Guest Post by Fra José Maria Barbin, FI: The Beautiful Struggle

I am pleased to post here an essay of one of our friars, Fra José Maria Barbin on the subject of the imagination and Marian Chivalry.  I am thoroughly in accord with his insights and am grateful for his contribution.

In conjunction with I can heartily recommend also the teaser videos of Kevin O’Brien and Joseph Pearce on Tolkien. The ETWN production, and the talents of Kevin and Mr. Pearce, make looks the $10 that they are asking look like robbery.

And now. . . 

The Beautiful Struggle: “Sanctifying the Imagination”

All things come from God; and above all, reason and imagination and the great gifts of the mind. They are good in themselves; and we must not altogether forget their origin even in their perversion.

G.K. Chesterton puts these words on the lips of Father Brown in the detective story The Dagger with Wings. Truly, the priest-investigator was on to something. Benedict XVI denounced what he dubbed the “dictatorship of relativism.” Pope Francis warns us not to fall into the pit of “aesthetic relativism” (Evangelii Gaudium 167). We must never allow the abuse of reason and imagination to make us “forget their origin.” Father Brown was truly on to something—perhaps on to something mysteriously deeper than anything we imagine.

It is crucial to examine the indispensable role that the imagination plays in our gradual maturity in Christ (Col 1:28) and how its use in an un-knightly fashion inevitably places a serious impediment to the attainment of our full “manhood in the Gospel,” to borrow an expression from Bl. John Henry Newman. Thus, we should discover the necessity of undertaking the beautiful struggle of sanctifying the imagination.

I believe we have to sharpen our Catholic sensibility to the widespread epidemic of the misuse of the imagination, because the exploitation of this faculty—expressing itself in “apparent beauty”—has a much more seductive charm than its correct use. The winsome and wayward imagination can wean even the bravest of men from the Cross of Christ. There are two extremes of this misuse, which may be illustrated by two contrasting literary figures. Eustace Clarence Scrubb, from Lewis’ Narnia myth, is charged of imaginative deprivation (defect), while Cervantes’ Don Quixote with imaginative presumption (excess).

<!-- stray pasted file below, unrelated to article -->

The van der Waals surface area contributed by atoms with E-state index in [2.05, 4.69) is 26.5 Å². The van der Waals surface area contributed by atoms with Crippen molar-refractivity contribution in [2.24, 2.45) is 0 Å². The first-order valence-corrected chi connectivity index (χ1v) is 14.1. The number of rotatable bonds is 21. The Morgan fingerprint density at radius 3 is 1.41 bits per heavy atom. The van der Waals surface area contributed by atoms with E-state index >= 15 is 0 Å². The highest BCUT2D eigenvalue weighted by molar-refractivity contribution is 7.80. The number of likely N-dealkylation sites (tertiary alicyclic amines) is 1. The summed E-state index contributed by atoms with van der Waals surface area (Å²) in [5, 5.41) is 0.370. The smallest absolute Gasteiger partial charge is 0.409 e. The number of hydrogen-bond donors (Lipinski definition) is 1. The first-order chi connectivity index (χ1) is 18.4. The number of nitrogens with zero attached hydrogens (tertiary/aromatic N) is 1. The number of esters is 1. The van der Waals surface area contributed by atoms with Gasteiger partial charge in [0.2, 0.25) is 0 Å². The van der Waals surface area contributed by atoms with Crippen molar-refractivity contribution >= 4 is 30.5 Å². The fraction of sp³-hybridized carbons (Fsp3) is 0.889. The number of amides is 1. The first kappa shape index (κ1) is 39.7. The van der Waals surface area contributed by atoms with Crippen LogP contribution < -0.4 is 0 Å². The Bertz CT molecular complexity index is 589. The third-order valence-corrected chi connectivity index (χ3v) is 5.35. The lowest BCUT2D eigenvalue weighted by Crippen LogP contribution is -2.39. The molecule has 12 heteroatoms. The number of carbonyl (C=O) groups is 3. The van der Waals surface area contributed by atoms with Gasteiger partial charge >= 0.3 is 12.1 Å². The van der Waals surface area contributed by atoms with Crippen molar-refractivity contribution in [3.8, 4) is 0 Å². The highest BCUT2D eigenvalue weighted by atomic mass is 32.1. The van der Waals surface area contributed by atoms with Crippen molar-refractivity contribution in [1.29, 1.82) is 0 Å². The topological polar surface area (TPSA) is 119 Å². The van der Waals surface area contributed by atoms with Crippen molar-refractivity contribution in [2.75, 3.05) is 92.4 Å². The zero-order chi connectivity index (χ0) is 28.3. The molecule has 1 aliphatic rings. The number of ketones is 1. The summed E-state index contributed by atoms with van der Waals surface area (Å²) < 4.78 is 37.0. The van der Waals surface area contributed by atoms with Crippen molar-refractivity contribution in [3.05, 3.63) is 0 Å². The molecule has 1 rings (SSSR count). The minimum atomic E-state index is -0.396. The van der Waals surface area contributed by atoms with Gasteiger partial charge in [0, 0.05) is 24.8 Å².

Eustace Scrubb: The Dragon of the Mournful Countenance

C.S. Lewis, in his volume from the Narnia series, The Voyage of the Dawn Treader, has marvellously demonstrated a case of imaginative deficiency in the amusing character of Eustace Clarence Scrubb. The Pevensies’ annoying know-it-all cousin is a boy who “liked books [only] if they were books of information and had pictures of grain elevators or of fat foreign children doing exercises in model schools” and who neither made things up himself nor enjoyed works of the imagination by others. Indeed, he was “quite incapable of making up anything for himself.” Eustace exemplifies all those who dislike tales, romances or imaginative literature generally. Eustace never dared and was unable to think outside the box because he had a double-layered bubble-wrapped imagination. The result? A rather natural consequence: a cold, dry, arrogant, wooden and boring character. A boy who lived in a rather peculiar “never never land” where boys were only concerned about “matters of consequence” as the Little Prince of Antoine de Saint Exupéry would call it.

Eustace overcomes his aversion to fantasy and his incapacity to properly use the imagination by living what he refused to experience imaginatively: he suddenly becomes a dragon and is enabled to go beyond the restricted, narrow, materialistic and rationalistic world he created for himself. I believe that the “Eustace experience” is but a surreptitious literary personification of the necessity to sanctify the imagination. Authentic imaginative experience possesses an eminently transforming character. The bothersome little boy that nobody likes gradually matures in Narnia; he unlocks his true character because in the engaging imaginative experience he is freed from trite and familiar view of things. He never read of talking animals in his textbooks, but in Narnia he meets them. In regaining a clear view of things, he strengthens his relish for real life.

Lifting the veil of familiarity from ordinary life does not simply consist in seeing what things are (the pre-dragonized Eustace only interested in information) but rather as we were meant to see them (the dragonized boy eventually freed by Aslan.) For certain, Eustace felt morose and glum while he was a dragon. However, putting on the thick rigid scales of a dragon was the only way to soften the heart of this hardheaded rascal. He had to immerse himself in another character in order to draw his real one out. In this way, imaginative engagement was an essential tool in the discovery of his true inner identity. Through the “sanctification of the imagination,” the immature little boy was transformed into a first-class squire, disposed to enrol himself in the knighthood of Aslan.